Two of Nacho Baños’ Stratocasters arrive from Valencia, Spain and we dig deep into the unmistakable craftsmanship and artful mojo that makes these guitars so stunningly good…
Our November 2019 issue on the Stratocaster chronicled the development of the Stratocaster and its uncertain future throughout the ’50s and early ‘60s in great detail. After a tepid reception by working guitarists that lasted ten years, the guitar languished until Jimi Hendrix arrived in London and set the world on Fire… The Stratocaster has since become a ubiquitous fixture in rock & roll, liberally copied, with so many different iterations created by Fender that it is nearly impossible to catalog them all.
Ignacio ‘Nacho’ Baños resides in Valencia, Spain and his publication of The Blackguard Book and his creation of replica blackguard Telecasters has propelled him to the very top of those designing and building vintage Nocaster and Telecaster reproductions. His work in creating these guitars is simply unparalleled and they are highly prized by collectors and players alike.
Not long ago Nacho began creating Stratocasters in the same spirit and image of his original Teles, and the results are stunning in their authentic look, feel and sound. We received two of Nacho’s Stratocasters for review— a ’50s hardtail and mid ‘50s tremolo model, and we spoke with Nacho at length about the creation of his guitars. Simply stated, the two guitars we received are recreated time pieces that mirror the actual appearance, feel and tone of these historic instruments in obsessive detail Valencia Magic and utter perfection. The aging is indistinguishable from the natural wear that occurs over 60 years of use; the neck shapes are faithful to the V shapes of the originals; the finishes are identical to the ‘50s 2-tone sunbursts: the guitars are proper featherweights with ash bodies, and fret work and playability are flawless.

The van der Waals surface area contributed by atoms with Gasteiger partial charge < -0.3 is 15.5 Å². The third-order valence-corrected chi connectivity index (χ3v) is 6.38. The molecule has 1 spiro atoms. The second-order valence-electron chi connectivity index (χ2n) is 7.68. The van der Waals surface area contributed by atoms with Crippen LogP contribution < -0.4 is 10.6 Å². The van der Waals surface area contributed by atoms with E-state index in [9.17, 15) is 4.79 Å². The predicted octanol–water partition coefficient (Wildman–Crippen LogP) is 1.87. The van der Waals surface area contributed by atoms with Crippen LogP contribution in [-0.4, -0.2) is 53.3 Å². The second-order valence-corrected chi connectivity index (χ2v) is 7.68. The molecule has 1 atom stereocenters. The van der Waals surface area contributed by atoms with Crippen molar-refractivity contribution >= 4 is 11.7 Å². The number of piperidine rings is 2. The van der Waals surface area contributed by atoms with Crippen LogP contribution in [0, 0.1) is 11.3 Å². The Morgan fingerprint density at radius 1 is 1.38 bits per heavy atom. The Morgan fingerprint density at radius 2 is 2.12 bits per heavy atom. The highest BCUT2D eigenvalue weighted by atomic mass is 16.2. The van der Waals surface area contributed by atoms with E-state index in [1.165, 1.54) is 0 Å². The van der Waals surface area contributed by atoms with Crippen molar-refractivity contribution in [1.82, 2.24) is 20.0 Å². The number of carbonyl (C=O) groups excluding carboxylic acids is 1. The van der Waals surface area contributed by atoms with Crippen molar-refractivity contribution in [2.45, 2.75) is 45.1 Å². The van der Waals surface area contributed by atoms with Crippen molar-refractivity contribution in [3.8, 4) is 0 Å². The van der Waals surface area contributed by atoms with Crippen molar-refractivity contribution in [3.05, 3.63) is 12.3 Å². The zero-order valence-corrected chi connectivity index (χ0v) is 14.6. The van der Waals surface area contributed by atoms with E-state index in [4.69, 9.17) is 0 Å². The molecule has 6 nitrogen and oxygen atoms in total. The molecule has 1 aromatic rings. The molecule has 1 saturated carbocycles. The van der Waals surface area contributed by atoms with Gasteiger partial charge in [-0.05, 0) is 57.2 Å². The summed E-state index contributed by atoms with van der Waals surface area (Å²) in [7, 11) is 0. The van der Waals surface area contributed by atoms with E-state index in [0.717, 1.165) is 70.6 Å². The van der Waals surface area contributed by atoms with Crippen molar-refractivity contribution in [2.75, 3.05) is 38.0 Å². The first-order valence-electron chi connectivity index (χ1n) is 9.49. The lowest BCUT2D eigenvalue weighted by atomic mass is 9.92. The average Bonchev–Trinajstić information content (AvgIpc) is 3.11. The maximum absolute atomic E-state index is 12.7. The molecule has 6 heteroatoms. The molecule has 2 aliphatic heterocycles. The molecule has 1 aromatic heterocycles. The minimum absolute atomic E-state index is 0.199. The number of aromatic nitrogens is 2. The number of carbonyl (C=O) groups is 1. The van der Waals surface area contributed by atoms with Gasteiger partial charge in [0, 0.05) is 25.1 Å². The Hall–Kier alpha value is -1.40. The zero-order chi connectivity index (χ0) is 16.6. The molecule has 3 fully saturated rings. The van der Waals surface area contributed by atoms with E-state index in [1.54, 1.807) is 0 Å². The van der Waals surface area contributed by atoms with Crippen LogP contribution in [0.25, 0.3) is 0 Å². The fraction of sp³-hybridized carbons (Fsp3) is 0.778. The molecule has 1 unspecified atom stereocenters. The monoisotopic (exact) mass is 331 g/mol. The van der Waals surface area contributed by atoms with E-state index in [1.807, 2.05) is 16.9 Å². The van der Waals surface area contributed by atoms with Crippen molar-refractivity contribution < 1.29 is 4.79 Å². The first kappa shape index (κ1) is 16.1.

The trem version of Nacho’s Stratocaster we received weighs 7.3 lbs. with a mid-fifties two-tone ash body— these days that’s very light for an ash guitar. The V-shaped neck is a healthy handful, deep at the back, nicely rounded with a softer V and nearly uniform along its entire length. It’s meaty. The frets are medium-large with a perfect crown producing great sustain and effortless playability. If the neck shape on a guitar is important to you, this one would win you over after three chords. The mildly aged maple neck also reveals vertical grain along its entire length. The aging on the ash body is artful to the extreme, with the finish rubbed off front and back from arm wear and old blue jeans. The nitro finish shows super fine finish checking front and back, and while the back of the neck is aged, it’s smooth as glass. Even the tremolo springs are lightly burnished… You’ll find serial number 4928 on the neck plate, the body and neck date is 9/54 with control cavity tape that reads “Gloria.” All components have been aged. Pickup resistance readings are 5.77K neck/ 5.78K middle/ 6.05K bridge. No detail has been overlooked in putting this guitar together, and it is an entirely believable “relic” that succeeds far beyond the usual appearance of an artificially aged guitar.
The hardtail #7377 sent our head swimming— a nostalgic trip back to 1999 when we owned a vintage ’56 hardtail Strat, only we think we like the neck on this one even better. It’s a harder V, a joy to play, and indicative of one of the great necks carved by Tadeo Gomez (‘TG’) in the mid ’50s in Fullerton. You just can’t do any better. And of course, this guitar is a featherweight at 6 lbs.13 oz. A lot of the original ’50s swamp ash Strats were in this weight range, but that wood has largely disappeared in production guitars today. This guitar succeeds in embodying everything we came to love about our original ’56. The aging on the back of the neck is virtually indistinguishable from a played authentic ’54, the fret work is perfection, and the distress and wear on the ash body is exceptional in its fine detail and execution. It simply looks like an old guitar with no hint of ‘artificial’ aging. In addition to the artfully aged control knobs, Nacho has also reproduced the slightly rounded original pickup covers that do not share the hard edges of current Strat covers, and yes, the pickup pole pieces are aged, too, but not rusted! Pickups read 6.23K, 6.47K and 9.88K ohms. Serial number 7377 is stamped on the neck plate, the body date is TG 9/54, neck date TG 11/54, and the control cavity tape reads Gloria 11/9/54.